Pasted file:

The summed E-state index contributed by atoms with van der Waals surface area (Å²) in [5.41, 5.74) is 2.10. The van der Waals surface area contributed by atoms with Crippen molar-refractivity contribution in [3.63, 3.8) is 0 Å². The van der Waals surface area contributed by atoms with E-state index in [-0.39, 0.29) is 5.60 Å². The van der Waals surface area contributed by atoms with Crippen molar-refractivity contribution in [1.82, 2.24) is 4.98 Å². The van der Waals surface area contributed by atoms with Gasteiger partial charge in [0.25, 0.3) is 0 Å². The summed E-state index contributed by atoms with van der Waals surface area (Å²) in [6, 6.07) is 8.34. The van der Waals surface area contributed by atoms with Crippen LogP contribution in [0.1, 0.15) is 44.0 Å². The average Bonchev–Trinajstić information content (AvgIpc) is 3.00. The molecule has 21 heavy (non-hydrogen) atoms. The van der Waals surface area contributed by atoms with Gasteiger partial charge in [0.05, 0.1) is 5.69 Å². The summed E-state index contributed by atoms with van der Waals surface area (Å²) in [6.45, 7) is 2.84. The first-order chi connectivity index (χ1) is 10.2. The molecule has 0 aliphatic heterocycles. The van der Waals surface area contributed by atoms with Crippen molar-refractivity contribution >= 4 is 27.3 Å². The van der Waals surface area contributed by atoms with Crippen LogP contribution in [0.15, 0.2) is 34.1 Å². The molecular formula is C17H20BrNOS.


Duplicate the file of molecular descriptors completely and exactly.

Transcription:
The summed E-state index contributed by atoms with van der Waals surface area (Å²) in [5.41, 5.74) is 2.10. The van der Waals surface area contributed by atoms with Crippen molar-refractivity contribution in [3.63, 3.8) is 0 Å². The van der Waals surface area contributed by atoms with E-state index in [-0.39, 0.29) is 5.60 Å². The van der Waals surface area contributed by atoms with Crippen molar-refractivity contribution in [1.82, 2.24) is 4.98 Å². The van der Waals surface area contributed by atoms with Gasteiger partial charge in [0.25, 0.3) is 0 Å². The summed E-state index contributed by atoms with van der Waals surface area (Å²) in [6, 6.07) is 8.34. The van der Waals surface area contributed by atoms with Crippen LogP contribution in [0.1, 0.15) is 44.0 Å². The average Bonchev–Trinajstić information content (AvgIpc) is 3.00. The molecule has 21 heavy (non-hydrogen) atoms. The van der Waals surface area contributed by atoms with Gasteiger partial charge in [0.05, 0.1) is 5.69 Å². The summed E-state index contributed by atoms with van der Waals surface area (Å²) in [6.45, 7) is 2.84. The first-order chi connectivity index (χ1) is 10.2. The molecule has 0 aliphatic heterocycles. The van der Waals surface area contributed by atoms with Crippen molar-refractivity contribution >= 4 is 27.3 Å². The van der Waals surface area contributed by atoms with Crippen LogP contribution in [0.15, 0.2) is 34.1 Å². The molecular formula is C17H20BrNOS.